Online citations, reference lists, and bibliographies.
← Back to Search

Patterns And Mechanisms Of In-Stent Restenosis

Rainer Hoffmann, Gary S. Mintz, Gaston R. Dussaillant, Jeffrey J. Popma, Augusto D. Pichard, Lowell F. Satler, Kenneth M. Kent, Jennifer Griffin, Martin B. Leon

Save to my Library
Download PDF
Analyze on Scholarcy Visualize in Litmaps
Reduce the time it takes to create your bibliography by a factor of 10 by using the world’s favourite reference manager
Time to take this seriously.
Get Citationsy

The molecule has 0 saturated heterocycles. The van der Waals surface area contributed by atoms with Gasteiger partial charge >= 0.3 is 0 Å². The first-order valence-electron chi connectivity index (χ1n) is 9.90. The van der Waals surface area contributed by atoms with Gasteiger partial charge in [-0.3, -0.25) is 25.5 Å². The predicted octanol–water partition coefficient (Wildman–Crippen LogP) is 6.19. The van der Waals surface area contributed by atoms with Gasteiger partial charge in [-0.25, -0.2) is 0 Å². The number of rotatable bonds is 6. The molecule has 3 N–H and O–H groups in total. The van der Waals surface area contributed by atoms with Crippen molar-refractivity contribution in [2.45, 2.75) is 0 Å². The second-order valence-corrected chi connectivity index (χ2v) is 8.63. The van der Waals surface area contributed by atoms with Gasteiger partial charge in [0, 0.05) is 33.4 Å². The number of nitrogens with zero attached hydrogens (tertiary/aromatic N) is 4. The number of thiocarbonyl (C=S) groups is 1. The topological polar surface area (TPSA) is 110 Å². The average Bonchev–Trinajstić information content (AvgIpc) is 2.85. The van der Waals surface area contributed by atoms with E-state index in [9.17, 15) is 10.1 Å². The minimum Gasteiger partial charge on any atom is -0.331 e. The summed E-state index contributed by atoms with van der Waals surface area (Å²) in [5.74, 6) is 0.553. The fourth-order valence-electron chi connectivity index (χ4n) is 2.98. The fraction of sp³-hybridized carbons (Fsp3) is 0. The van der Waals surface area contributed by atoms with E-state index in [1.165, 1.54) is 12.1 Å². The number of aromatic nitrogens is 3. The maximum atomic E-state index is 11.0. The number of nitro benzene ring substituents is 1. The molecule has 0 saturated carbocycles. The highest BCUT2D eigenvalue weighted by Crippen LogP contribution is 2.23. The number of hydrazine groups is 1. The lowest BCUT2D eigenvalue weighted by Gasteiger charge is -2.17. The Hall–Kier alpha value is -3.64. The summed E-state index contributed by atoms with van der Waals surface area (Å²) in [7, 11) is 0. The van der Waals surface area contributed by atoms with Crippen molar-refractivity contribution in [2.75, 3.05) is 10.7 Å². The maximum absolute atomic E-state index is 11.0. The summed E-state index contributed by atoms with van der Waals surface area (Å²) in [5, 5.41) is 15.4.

Background Studies have suggested that restenosis within Palmaz-Schatz stents results from neointimal hyperplasia or chronic stent recoil and occurs more frequently at the articulation. Methods and Results Serial intravascular ultrasound (IVUS) was performed after intervention and at follow-up in 142 stents in 115 lesions. IVUS measurements (external elastic membrane [EEM], stent, and lumen cross-sectional areas [CSAs] and diameters) were performed, and plaque CSA (EEM lumen in reference segments and stent lumen in stented segments), late lumen loss (Δlumen), remodeling (ΔEEM in reference segments and Δstent in stented segments), and tissue growth (Δplaque) were calculated. After intervention, the lumen tended to be smallest at the articulation because of tissue prolapse. At follow-up, tissue growth was uniformly distributed throughout the stent; the tendency for greater neointimal tissue accumulation at the central articulation reached statistical significance only when normalized for the smaller postintervention lumen CSA. In stented segments, late lumen area loss correlated strongly with tissue growth but only weakly with remodeling. Stents affected adjacent vessel segments; remodeling progressively increased and tissue growth progressively decreased at distances from the edge of the stent. These findings were similar in native arteries and saphenous vein grafts and in lesions treated with one or two stents. There was no difference in the postintervention or follow-up lumen (at the junction of the two stents) when overlapped were compared with nonoverlapped stents. Conclusions Late lumen loss and in-stent restenosis were the result of neointimal tissue proliferation, which tended to be uniformly distributed over the length of the stent.